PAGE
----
The Steppenwolf Theatre in Chicago, Illinois, is a prime example of the great heights artists reach when they go for it. Currently running its 42nd season, this regional theater is revered around the world for its spectacular acting, playwriting, design and direction. If the verdant actors who got together in January of 1974 to stage a play in a Unitarian church basement in the suburbs knew what the next 40 years had in store for them, they may not have believed it.
Highland Park High School students Rick Argosh and Leslie Wilson wanted to put up playwright Paul Zindel’s dark comedy, And Miss Reardon Drinks a Little. They invited classmate Gary Sinise to join them. At the time, Argosh was reading Herman Hesse’s Steppenwolf, a novel named for grey wolves native to Kazakhstan. It seemed a good title for the group’s budding theater company.
In June of 1974, Sinise’s former high school classmate, Jeff Perry, and Perry’s new cohort from Illinois State University, Terry Kinney, combined forces. They incorporated Steppenwolf Theatre as a non-profit organization in 1975, devoting themselves to an ensemble-based approach to production. By the following summer, the company was nine members strong (including notable actors John Malkovich and Laurie Metcalf) with a permanent home in the basement of Immaculate Conception Catholic School in Highland Park, Illinois. This intimate, 88-seat theater hosted Steppenwolf’s first official season in 1976.
The company’s move to downtown Chicago happened in 1980. A 134-seat theater in the Jane Addams Center on the North Side became home base. Just five years later, and less than a decade after its first official season, Steppenwolf Theatre won the 1985 Tony Award for Regional Theatre Excellence.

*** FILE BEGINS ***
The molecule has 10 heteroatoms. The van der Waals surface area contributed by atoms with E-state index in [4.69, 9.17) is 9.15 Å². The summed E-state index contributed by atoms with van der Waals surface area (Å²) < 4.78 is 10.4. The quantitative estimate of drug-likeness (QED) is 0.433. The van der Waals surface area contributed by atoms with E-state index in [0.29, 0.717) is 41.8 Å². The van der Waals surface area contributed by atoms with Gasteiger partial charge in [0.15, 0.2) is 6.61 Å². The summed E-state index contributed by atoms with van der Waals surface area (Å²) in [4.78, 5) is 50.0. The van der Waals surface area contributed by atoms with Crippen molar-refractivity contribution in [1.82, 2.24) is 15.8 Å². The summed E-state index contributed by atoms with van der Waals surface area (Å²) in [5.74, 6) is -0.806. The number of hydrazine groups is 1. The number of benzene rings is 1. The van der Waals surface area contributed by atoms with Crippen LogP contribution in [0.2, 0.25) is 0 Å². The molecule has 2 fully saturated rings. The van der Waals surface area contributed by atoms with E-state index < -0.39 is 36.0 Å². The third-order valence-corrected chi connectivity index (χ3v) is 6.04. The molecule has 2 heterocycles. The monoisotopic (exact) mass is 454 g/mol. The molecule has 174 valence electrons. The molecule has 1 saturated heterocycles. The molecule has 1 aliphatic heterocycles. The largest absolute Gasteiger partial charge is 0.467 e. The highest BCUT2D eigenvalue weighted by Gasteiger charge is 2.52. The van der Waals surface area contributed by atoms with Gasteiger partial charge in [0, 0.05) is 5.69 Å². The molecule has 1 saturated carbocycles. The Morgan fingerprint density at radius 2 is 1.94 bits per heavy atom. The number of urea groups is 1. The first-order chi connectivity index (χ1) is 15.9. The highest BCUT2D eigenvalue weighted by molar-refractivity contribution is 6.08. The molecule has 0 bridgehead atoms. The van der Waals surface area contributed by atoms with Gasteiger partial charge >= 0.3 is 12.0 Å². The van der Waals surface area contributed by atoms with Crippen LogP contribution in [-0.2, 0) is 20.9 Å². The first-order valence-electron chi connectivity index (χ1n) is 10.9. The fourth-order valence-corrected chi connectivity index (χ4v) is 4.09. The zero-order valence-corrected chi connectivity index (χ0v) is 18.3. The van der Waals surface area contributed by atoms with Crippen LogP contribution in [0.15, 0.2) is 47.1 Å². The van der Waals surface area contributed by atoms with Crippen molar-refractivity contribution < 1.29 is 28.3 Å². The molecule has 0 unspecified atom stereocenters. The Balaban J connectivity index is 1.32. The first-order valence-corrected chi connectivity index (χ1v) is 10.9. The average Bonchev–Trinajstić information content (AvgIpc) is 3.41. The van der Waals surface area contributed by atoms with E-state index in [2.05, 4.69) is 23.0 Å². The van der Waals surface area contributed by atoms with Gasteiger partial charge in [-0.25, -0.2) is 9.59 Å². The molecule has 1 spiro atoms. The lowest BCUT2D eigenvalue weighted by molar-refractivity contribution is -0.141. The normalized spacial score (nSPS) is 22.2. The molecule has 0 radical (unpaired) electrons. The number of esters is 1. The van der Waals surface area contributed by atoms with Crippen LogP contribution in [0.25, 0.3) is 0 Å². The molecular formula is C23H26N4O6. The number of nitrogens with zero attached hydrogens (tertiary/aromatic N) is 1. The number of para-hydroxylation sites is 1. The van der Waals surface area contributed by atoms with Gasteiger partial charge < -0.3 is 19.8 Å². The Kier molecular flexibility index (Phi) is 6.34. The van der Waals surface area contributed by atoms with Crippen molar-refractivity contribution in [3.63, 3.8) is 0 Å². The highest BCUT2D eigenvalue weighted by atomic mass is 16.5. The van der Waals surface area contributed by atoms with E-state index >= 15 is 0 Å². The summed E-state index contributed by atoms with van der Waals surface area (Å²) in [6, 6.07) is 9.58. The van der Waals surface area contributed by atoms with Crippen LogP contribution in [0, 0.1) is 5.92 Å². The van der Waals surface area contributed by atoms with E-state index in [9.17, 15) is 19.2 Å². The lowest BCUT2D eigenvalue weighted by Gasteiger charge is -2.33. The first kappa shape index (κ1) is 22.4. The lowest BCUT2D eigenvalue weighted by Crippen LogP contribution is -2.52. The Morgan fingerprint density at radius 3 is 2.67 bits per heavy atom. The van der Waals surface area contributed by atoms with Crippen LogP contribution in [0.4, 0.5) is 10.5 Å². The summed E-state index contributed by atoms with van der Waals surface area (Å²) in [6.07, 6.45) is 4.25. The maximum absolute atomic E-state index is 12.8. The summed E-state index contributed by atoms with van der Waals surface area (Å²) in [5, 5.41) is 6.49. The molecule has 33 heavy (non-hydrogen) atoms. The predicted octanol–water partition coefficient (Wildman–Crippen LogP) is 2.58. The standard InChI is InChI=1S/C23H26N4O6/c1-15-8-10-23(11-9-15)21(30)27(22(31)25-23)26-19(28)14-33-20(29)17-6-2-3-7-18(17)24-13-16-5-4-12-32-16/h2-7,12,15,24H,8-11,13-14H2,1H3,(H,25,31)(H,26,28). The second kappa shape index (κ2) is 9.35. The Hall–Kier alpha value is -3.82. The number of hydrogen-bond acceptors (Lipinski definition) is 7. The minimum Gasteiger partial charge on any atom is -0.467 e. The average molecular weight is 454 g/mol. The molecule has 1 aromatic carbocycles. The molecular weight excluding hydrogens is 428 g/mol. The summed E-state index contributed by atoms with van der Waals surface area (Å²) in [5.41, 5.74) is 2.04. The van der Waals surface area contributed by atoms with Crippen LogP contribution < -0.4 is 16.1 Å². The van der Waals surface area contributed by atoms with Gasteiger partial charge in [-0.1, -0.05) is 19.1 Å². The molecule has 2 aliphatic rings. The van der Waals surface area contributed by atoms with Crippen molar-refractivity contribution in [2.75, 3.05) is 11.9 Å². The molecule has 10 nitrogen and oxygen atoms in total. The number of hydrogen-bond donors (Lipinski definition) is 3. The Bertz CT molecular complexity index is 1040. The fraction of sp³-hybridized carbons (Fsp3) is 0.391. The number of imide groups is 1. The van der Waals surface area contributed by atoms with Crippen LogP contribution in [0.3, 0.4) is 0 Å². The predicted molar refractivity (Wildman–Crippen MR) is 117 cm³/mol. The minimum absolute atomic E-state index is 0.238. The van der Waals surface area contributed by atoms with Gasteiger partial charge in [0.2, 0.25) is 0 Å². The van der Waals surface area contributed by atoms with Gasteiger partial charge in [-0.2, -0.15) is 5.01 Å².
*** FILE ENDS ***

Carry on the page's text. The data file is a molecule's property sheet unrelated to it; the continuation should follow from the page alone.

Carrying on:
In 1991, the theater moved into its current space in Old Town. Today, the company consists of 49 members—actors, directors, playwrights, designers—and produces up to 16 unique plays each season. Audiences watch live performances in Steppenwolf’s Upstairs Theatre, Downstairs Theatre and the 1700 Theatre, a smaller space intended to showcase up-and-coming companies in and around Chicago, along with new works by ensemble members.
Since its first Tony Award, Steppenwolf went on to receive an additional 11 Tonys over the next 30 years. It also earned the highest recognition an arts organization can hope to receive, the National Medal of Arts, in 1998. The Illinois Arts Alliance then recognized Steppenwolf with the Illinois Arts Legend Award in 2000, in honor of the company’s positive influence on the arts and culture scene for the people of Illinois.
Steppenwolf’s current mission statement is to “engage audiences in an exchange of ideas that make us think harder, laugh longer and feel more.” It’s safe to say that after 42 seasons, they have certainly stuck to this goal and have no plans to slow down.